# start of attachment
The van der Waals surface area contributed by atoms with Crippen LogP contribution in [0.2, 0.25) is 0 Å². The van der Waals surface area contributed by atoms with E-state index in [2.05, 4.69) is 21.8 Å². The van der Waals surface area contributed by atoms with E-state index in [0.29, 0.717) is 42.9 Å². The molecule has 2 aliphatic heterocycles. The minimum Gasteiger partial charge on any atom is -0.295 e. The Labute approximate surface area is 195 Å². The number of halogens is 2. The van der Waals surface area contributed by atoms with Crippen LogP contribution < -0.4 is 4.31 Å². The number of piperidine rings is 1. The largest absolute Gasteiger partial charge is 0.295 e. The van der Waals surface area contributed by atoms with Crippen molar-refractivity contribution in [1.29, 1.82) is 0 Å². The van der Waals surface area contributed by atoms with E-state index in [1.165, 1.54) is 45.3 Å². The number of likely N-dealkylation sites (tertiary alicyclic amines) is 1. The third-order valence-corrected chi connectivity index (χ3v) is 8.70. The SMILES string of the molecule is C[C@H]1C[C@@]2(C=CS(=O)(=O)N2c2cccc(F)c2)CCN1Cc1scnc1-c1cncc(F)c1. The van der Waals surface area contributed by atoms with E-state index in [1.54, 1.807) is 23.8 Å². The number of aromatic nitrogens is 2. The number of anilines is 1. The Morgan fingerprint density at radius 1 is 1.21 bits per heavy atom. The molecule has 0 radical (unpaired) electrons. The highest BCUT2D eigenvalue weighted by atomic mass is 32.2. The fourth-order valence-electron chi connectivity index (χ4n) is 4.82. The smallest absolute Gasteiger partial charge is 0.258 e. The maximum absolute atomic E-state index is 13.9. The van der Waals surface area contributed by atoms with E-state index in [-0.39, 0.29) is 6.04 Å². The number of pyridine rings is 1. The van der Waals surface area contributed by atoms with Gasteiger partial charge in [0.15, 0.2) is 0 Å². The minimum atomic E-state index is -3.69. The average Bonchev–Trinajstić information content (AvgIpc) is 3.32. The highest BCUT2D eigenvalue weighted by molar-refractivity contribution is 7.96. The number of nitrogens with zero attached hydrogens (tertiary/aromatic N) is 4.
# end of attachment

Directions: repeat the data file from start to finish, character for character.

The van der Waals surface area contributed by atoms with Crippen LogP contribution in [0.2, 0.25) is 0 Å². The van der Waals surface area contributed by atoms with E-state index in [2.05, 4.69) is 21.8 Å². The van der Waals surface area contributed by atoms with E-state index in [0.29, 0.717) is 42.9 Å². The molecule has 2 aliphatic heterocycles. The minimum Gasteiger partial charge on any atom is -0.295 e. The Labute approximate surface area is 195 Å². The number of halogens is 2. The van der Waals surface area contributed by atoms with Crippen LogP contribution < -0.4 is 4.31 Å². The number of piperidine rings is 1. The largest absolute Gasteiger partial charge is 0.295 e. The van der Waals surface area contributed by atoms with Crippen molar-refractivity contribution in [1.29, 1.82) is 0 Å². The van der Waals surface area contributed by atoms with E-state index in [1.165, 1.54) is 45.3 Å². The number of likely N-dealkylation sites (tertiary alicyclic amines) is 1. The third-order valence-corrected chi connectivity index (χ3v) is 8.70. The SMILES string of the molecule is C[C@H]1C[C@@]2(C=CS(=O)(=O)N2c2cccc(F)c2)CCN1Cc1scnc1-c1cncc(F)c1. The van der Waals surface area contributed by atoms with E-state index in [1.54, 1.807) is 23.8 Å². The number of aromatic nitrogens is 2. The number of anilines is 1. The Morgan fingerprint density at radius 1 is 1.21 bits per heavy atom. The molecule has 0 radical (unpaired) electrons. The highest BCUT2D eigenvalue weighted by atomic mass is 32.2. The fourth-order valence-electron chi connectivity index (χ4n) is 4.82. The smallest absolute Gasteiger partial charge is 0.258 e. The maximum absolute atomic E-state index is 13.9. The van der Waals surface area contributed by atoms with E-state index in [-0.39, 0.29) is 6.04 Å². The number of pyridine rings is 1. The van der Waals surface area contributed by atoms with Gasteiger partial charge in [0.15, 0.2) is 0 Å². The minimum atomic E-state index is -3.69. The average Bonchev–Trinajstić information content (AvgIpc) is 3.32. The highest BCUT2D eigenvalue weighted by molar-refractivity contribution is 7.96. The number of nitrogens with zero attached hydrogens (tertiary/aromatic N) is 4.